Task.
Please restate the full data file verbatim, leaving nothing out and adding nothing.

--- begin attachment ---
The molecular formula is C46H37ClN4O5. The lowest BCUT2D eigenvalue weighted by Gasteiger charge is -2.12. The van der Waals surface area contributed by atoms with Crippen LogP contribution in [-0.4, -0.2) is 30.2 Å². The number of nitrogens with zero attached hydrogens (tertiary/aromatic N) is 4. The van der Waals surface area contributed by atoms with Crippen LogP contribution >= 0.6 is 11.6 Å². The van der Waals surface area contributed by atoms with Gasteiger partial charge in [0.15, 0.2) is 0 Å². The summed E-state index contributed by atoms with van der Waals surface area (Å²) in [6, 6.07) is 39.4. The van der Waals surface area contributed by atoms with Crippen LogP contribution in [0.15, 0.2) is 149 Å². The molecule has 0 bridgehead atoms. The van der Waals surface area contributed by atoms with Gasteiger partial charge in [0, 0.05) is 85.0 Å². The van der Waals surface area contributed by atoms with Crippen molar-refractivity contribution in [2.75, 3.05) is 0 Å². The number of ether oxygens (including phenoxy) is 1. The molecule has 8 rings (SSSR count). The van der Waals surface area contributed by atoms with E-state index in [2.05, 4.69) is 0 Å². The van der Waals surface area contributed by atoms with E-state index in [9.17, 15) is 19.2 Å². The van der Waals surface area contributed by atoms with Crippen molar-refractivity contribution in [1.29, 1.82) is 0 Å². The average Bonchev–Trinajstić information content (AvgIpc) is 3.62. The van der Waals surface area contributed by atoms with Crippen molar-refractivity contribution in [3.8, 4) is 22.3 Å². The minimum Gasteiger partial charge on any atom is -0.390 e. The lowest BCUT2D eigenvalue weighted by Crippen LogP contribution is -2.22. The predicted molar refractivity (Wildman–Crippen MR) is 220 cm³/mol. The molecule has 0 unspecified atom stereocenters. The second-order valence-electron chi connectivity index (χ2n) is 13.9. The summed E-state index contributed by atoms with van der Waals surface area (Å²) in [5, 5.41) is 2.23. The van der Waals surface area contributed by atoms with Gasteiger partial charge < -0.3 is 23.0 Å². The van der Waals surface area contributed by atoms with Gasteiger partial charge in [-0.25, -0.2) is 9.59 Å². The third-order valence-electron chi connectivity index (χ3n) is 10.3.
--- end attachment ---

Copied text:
The molecular formula is C46H37ClN4O5. The lowest BCUT2D eigenvalue weighted by Gasteiger charge is -2.12. The van der Waals surface area contributed by atoms with Crippen LogP contribution in [-0.4, -0.2) is 30.2 Å². The number of nitrogens with zero attached hydrogens (tertiary/aromatic N) is 4. The van der Waals surface area contributed by atoms with Crippen LogP contribution >= 0.6 is 11.6 Å². The van der Waals surface area contributed by atoms with Gasteiger partial charge in [0.15, 0.2) is 0 Å². The summed E-state index contributed by atoms with van der Waals surface area (Å²) in [6, 6.07) is 39.4. The van der Waals surface area contributed by atoms with Crippen LogP contribution in [0.15, 0.2) is 149 Å². The molecule has 0 bridgehead atoms. The van der Waals surface area contributed by atoms with Gasteiger partial charge in [0, 0.05) is 85.0 Å². The van der Waals surface area contributed by atoms with Crippen molar-refractivity contribution in [2.75, 3.05) is 0 Å². The number of ether oxygens (including phenoxy) is 1. The molecule has 8 rings (SSSR count). The van der Waals surface area contributed by atoms with E-state index in [2.05, 4.69) is 0 Å². The van der Waals surface area contributed by atoms with E-state index in [9.17, 15) is 19.2 Å². The van der Waals surface area contributed by atoms with Crippen molar-refractivity contribution in [1.29, 1.82) is 0 Å². The average Bonchev–Trinajstić information content (AvgIpc) is 3.62. The van der Waals surface area contributed by atoms with Crippen molar-refractivity contribution in [3.8, 4) is 22.3 Å². The minimum Gasteiger partial charge on any atom is -0.390 e. The lowest BCUT2D eigenvalue weighted by Crippen LogP contribution is -2.22. The predicted molar refractivity (Wildman–Crippen MR) is 220 cm³/mol. The molecule has 0 unspecified atom stereocenters. The second-order valence-electron chi connectivity index (χ2n) is 13.9. The summed E-state index contributed by atoms with van der Waals surface area (Å²) in [5, 5.41) is 2.23. The van der Waals surface area contributed by atoms with Gasteiger partial charge < -0.3 is 23.0 Å². The van der Waals surface area contributed by atoms with Gasteiger partial charge in [-0.25, -0.2) is 9.59 Å². The third-order valence-electron chi connectivity index (χ3n) is 10.3.